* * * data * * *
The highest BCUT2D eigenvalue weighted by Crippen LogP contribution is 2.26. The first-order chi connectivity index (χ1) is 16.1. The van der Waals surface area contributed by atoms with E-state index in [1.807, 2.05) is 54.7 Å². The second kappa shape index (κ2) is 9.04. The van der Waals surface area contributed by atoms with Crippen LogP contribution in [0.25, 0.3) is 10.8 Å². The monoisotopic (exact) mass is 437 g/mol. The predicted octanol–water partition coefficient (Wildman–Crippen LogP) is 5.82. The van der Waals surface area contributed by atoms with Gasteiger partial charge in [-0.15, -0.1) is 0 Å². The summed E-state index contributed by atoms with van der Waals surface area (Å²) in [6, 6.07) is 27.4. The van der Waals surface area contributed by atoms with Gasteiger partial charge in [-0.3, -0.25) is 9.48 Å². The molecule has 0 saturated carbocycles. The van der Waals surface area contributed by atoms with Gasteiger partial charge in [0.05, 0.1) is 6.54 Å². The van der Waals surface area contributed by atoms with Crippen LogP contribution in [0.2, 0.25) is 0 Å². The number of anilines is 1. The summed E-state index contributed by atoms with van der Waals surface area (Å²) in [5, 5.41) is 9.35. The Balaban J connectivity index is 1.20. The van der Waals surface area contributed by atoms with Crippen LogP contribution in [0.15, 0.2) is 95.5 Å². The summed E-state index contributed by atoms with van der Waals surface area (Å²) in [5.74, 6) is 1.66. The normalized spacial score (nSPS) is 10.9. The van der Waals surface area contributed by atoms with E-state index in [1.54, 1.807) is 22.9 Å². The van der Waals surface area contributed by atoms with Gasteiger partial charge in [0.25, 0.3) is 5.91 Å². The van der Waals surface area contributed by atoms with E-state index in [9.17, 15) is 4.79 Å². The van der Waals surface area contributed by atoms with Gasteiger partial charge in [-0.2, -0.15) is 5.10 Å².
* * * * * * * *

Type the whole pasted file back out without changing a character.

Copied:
The highest BCUT2D eigenvalue weighted by Crippen LogP contribution is 2.26. The first-order chi connectivity index (χ1) is 16.1. The van der Waals surface area contributed by atoms with E-state index in [1.807, 2.05) is 54.7 Å². The second kappa shape index (κ2) is 9.04. The van der Waals surface area contributed by atoms with Crippen LogP contribution in [0.25, 0.3) is 10.8 Å². The monoisotopic (exact) mass is 437 g/mol. The predicted octanol–water partition coefficient (Wildman–Crippen LogP) is 5.82. The van der Waals surface area contributed by atoms with Gasteiger partial charge in [-0.15, -0.1) is 0 Å². The summed E-state index contributed by atoms with van der Waals surface area (Å²) in [6, 6.07) is 27.4. The van der Waals surface area contributed by atoms with Gasteiger partial charge in [-0.3, -0.25) is 9.48 Å². The molecule has 0 saturated carbocycles. The van der Waals surface area contributed by atoms with Gasteiger partial charge in [0.05, 0.1) is 6.54 Å². The van der Waals surface area contributed by atoms with Crippen LogP contribution in [0.2, 0.25) is 0 Å². The number of anilines is 1. The summed E-state index contributed by atoms with van der Waals surface area (Å²) in [5, 5.41) is 9.35. The Balaban J connectivity index is 1.20. The van der Waals surface area contributed by atoms with Crippen LogP contribution in [0.15, 0.2) is 95.5 Å². The summed E-state index contributed by atoms with van der Waals surface area (Å²) in [5.74, 6) is 1.66. The normalized spacial score (nSPS) is 10.9. The van der Waals surface area contributed by atoms with E-state index in [1.54, 1.807) is 22.9 Å². The van der Waals surface area contributed by atoms with Gasteiger partial charge in [0.25, 0.3) is 5.91 Å². The van der Waals surface area contributed by atoms with E-state index in [9.17, 15) is 4.79 Å². The van der Waals surface area contributed by atoms with Gasteiger partial charge in [-0.2, -0.15) is 5.10 Å².